Crafty February: Fabric-Covered Tea Light Candle Jars

You can decoupage the inside (left jar) or the outside (right jar) surface of the jar.

We seem to have abundance of glass jars. Last year it was baby food jars, this year it is yogurt jars -- they are all begging to be made into tea light candle holder! Naturally, as someone who likes to sew, I also have abundance of scrap fabrics. This simple craft project can be done with preschoolers or young children; it is very messy but the mess can be easily cleaned, thanks to water base glue. The finished result does not have to be neat either. This is where imperfection is perfect: the uncovered surface lets light through and the random pattern yields softer light.

A very important note: these jars are NOT to be used with real tea lights. Please use battery-operated, flameless tea candles (see below).

What you need:

  • Elmer's Glue or Mod Podge
    Elmer's glue is non-toxic, water based, and cheaper than Mod Podge and since this jar is meant to be decoration, I think it is ok to use the cheaper, lesser quality glue to decoupage.
    If you want your jar to withstand lots of manhandling, I'd suggest using Mod Podge, which is also non-toxic and water based (but stinkier and stickier than Elmer's). It is more expensive than Elmer, but it comes in many different finish (such as matte, glossy) and some can withstand dish washing as well (never personally tried this, though).  In this project, I used Elmer's because that's what we have.
  • Glass jars - washed and scrubbed clean off of oils.
  • Fabric scraps, cut into desired shapes. Quilting weight cotton, cotton lawn, or thinner gauge of cotton, linen, or silk all work well. I found light colors work better but darker colors will create interesting pattern. Just play with what you have and see how it goes. I used pinking shear/zig-zag to cut up the fabrics to further enhance the pattern and to minimize fraying.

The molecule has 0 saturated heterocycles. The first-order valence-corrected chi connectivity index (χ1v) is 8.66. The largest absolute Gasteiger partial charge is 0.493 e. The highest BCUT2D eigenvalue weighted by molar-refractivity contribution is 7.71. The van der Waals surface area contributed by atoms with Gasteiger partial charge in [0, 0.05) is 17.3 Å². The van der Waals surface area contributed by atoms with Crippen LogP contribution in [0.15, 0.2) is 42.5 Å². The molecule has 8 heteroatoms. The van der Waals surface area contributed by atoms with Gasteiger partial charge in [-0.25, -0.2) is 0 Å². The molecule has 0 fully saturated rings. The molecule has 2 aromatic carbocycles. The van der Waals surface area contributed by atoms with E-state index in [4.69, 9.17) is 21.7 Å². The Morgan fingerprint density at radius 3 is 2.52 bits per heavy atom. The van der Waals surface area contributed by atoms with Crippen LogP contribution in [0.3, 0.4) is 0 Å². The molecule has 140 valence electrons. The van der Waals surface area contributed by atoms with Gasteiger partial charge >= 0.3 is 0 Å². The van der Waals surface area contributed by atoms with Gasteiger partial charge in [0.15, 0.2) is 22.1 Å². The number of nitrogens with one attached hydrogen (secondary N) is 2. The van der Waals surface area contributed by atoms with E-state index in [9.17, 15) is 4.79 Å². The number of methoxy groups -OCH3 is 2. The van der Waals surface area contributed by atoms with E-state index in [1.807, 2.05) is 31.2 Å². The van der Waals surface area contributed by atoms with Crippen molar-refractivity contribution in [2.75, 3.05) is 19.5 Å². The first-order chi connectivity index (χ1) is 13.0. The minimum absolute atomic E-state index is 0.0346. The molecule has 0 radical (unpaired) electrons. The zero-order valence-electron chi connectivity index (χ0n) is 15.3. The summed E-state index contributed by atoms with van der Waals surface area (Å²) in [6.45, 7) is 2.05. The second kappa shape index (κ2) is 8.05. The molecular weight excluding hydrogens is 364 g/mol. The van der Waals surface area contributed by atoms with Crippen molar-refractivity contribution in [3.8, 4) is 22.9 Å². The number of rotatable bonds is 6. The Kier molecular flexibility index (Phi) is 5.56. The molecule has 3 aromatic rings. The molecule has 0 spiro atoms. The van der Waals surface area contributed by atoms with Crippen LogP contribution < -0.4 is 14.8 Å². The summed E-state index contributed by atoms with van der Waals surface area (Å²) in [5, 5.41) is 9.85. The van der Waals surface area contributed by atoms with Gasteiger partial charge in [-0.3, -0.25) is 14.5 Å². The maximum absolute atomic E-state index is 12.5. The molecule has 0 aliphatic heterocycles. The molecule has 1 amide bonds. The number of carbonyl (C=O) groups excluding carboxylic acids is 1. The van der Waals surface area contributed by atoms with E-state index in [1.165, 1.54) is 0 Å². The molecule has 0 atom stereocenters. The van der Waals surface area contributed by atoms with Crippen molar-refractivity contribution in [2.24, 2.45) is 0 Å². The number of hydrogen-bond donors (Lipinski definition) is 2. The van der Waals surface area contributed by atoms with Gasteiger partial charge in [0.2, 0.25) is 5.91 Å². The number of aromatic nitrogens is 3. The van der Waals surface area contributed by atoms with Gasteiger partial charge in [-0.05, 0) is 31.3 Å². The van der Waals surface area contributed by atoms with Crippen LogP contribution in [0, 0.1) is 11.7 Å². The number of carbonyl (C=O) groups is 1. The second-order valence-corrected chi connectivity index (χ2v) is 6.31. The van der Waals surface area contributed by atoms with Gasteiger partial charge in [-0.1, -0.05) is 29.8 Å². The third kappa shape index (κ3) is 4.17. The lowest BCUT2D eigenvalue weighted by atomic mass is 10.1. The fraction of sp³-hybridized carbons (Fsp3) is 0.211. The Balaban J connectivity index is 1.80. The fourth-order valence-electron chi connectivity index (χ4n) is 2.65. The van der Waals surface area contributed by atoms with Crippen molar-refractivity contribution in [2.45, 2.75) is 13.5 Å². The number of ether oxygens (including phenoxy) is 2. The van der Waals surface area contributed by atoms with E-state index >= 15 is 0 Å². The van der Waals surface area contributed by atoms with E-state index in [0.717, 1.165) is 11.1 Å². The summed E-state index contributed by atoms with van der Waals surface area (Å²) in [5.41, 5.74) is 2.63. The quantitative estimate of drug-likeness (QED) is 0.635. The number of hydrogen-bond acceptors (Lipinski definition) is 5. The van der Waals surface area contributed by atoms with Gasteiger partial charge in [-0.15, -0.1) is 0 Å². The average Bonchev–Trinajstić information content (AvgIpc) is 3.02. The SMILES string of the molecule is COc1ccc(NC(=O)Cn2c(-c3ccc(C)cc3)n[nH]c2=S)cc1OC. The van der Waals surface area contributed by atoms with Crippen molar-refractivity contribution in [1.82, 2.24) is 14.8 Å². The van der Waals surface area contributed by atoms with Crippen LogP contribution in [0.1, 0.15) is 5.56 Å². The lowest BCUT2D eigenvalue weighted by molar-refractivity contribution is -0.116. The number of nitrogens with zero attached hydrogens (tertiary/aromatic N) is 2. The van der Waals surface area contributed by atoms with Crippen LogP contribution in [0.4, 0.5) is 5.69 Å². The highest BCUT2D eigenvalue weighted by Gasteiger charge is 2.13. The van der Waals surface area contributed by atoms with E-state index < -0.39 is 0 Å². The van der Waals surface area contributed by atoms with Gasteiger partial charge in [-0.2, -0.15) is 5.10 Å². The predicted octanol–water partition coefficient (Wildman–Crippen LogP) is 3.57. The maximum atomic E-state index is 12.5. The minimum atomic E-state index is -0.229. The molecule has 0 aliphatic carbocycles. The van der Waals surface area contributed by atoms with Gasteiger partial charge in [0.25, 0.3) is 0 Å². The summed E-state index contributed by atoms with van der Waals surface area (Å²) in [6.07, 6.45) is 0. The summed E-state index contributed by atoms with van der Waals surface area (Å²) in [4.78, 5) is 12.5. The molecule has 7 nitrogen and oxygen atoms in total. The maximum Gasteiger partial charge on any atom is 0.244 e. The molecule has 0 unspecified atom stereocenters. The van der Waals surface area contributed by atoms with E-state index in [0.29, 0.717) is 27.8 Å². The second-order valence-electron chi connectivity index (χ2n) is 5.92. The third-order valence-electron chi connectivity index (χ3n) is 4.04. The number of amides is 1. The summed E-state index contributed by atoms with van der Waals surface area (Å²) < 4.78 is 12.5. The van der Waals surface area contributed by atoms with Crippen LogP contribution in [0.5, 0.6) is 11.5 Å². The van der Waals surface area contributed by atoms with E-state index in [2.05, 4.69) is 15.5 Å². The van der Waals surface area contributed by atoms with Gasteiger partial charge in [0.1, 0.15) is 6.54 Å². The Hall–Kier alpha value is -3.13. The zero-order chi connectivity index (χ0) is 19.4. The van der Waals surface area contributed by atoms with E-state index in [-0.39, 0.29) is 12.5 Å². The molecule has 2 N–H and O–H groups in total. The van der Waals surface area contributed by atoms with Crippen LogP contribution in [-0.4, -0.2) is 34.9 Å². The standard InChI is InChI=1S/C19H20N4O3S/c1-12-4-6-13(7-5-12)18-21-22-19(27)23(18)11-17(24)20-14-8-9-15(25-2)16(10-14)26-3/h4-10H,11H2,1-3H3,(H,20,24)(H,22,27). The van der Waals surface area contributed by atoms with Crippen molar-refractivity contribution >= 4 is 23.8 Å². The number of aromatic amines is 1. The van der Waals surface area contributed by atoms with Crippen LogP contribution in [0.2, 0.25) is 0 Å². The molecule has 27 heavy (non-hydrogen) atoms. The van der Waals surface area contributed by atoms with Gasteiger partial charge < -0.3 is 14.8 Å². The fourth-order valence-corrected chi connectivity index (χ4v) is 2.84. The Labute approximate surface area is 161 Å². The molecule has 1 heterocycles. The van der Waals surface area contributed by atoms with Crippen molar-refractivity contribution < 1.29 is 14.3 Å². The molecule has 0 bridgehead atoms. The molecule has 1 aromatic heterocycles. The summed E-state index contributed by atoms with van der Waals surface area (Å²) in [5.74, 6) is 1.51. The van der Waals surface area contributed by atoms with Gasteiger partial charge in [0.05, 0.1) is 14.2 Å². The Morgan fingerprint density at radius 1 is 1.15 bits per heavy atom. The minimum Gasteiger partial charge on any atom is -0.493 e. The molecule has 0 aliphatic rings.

What to do:

Dip each pieces of fabric onto your glue and stick them one by one on the jar. Make sure the fabric is throughly saturated and wet with glue before sticking them on. You can thin a little bit of the glue with water to make it easier for the fabric to soak. You can stick the fabrics onto the outside or inside surface of the jar, or both!

Here's Tod trying to stick the pieces on the inside. Not easy but easier for small hands than big, grown-up hands. Notice how thin the glue is -- I found the thinner the better, and you can always seal with a coat of glue afterwards for reinforcement.

Fabrics decoupaged on the outside surface of the jar tends to be rougher when dried. You can mitigate this by varnishing a coat of Mod Podge or acrylic varnish if you want, but I like the look of the raw, unfinished surface.

When you are happy with how your jar looks, leave it out to dry for at least 24 hours. If using Mod Podge, follow the manufacturer's instruction to finish the surface (I think you have to wait at least 15 minutes before applying the second coat, etc. etc.)

Jars waiting to dry

Finally, one very important point worth repeating: NEVER ever use real tea light candles with these decoupaged jars. I use one of these fake, battery-operated, flameless candles that flicker, which are widely available from Michael's, Jo Ann's, Hobby Lobby, etc.

DO NOT USE REAL TEA LIGHT CANDLES. This is to be used with battery-operated flameless candle like this one.

Trust me, it looks real once you put it inside the jar.

Make a bunch of these jars to give away as Valentine's to teachers, mom, dad, uncles, aunties, and friends. Happy Crafting!


  1. I've been experimenting with making glitter jars...looks like I need to try this too!!! Very fun!

    1. Oh, glitter jars are fun & can look pretty! We did glitters last year at the Tod's class. We smear baby jars with ModPodge on the inside and children shake glitters to their heart's content and shake off the excess. The jars look SOO festive & amazing how simple things can look so nice.